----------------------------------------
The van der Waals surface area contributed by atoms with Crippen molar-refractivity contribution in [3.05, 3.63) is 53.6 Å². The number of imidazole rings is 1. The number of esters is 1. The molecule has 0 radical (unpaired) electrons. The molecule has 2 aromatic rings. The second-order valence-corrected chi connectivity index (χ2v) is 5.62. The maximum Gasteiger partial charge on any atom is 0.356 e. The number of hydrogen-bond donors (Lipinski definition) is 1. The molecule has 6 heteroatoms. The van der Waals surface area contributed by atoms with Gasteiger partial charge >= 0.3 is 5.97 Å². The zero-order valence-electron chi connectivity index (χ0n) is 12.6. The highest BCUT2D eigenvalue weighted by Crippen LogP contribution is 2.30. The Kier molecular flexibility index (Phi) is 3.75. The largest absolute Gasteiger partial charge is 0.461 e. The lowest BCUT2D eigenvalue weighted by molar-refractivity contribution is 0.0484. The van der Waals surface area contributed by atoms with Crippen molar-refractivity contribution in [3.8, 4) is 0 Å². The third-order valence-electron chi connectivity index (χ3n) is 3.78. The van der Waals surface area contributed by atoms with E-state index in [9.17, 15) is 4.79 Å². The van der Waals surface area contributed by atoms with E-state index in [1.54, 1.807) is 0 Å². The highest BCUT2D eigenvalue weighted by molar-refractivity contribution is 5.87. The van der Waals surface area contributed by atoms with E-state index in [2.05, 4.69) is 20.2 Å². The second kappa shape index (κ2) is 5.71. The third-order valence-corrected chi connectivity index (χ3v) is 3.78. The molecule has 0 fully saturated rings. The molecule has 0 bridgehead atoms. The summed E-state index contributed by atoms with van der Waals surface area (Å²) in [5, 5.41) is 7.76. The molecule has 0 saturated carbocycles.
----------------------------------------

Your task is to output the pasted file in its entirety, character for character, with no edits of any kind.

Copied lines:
The van der Waals surface area contributed by atoms with Crippen molar-refractivity contribution in [3.05, 3.63) is 53.6 Å². The number of imidazole rings is 1. The number of esters is 1. The molecule has 0 radical (unpaired) electrons. The molecule has 2 aromatic rings. The second-order valence-corrected chi connectivity index (χ2v) is 5.62. The maximum Gasteiger partial charge on any atom is 0.356 e. The number of hydrogen-bond donors (Lipinski definition) is 1. The molecule has 6 heteroatoms. The van der Waals surface area contributed by atoms with Gasteiger partial charge >= 0.3 is 5.97 Å². The zero-order valence-electron chi connectivity index (χ0n) is 12.6. The highest BCUT2D eigenvalue weighted by Crippen LogP contribution is 2.30. The Kier molecular flexibility index (Phi) is 3.75. The largest absolute Gasteiger partial charge is 0.461 e. The lowest BCUT2D eigenvalue weighted by molar-refractivity contribution is 0.0484. The van der Waals surface area contributed by atoms with Crippen molar-refractivity contribution in [3.8, 4) is 0 Å². The third-order valence-electron chi connectivity index (χ3n) is 3.78. The van der Waals surface area contributed by atoms with E-state index in [9.17, 15) is 4.79 Å². The van der Waals surface area contributed by atoms with E-state index in [1.54, 1.807) is 0 Å². The highest BCUT2D eigenvalue weighted by molar-refractivity contribution is 5.87. The van der Waals surface area contributed by atoms with E-state index in [2.05, 4.69) is 20.2 Å². The second kappa shape index (κ2) is 5.71. The third-order valence-corrected chi connectivity index (χ3v) is 3.78. The molecule has 0 fully saturated rings. The molecule has 0 bridgehead atoms. The summed E-state index contributed by atoms with van der Waals surface area (Å²) in [5, 5.41) is 7.76. The molecule has 0 saturated carbocycles.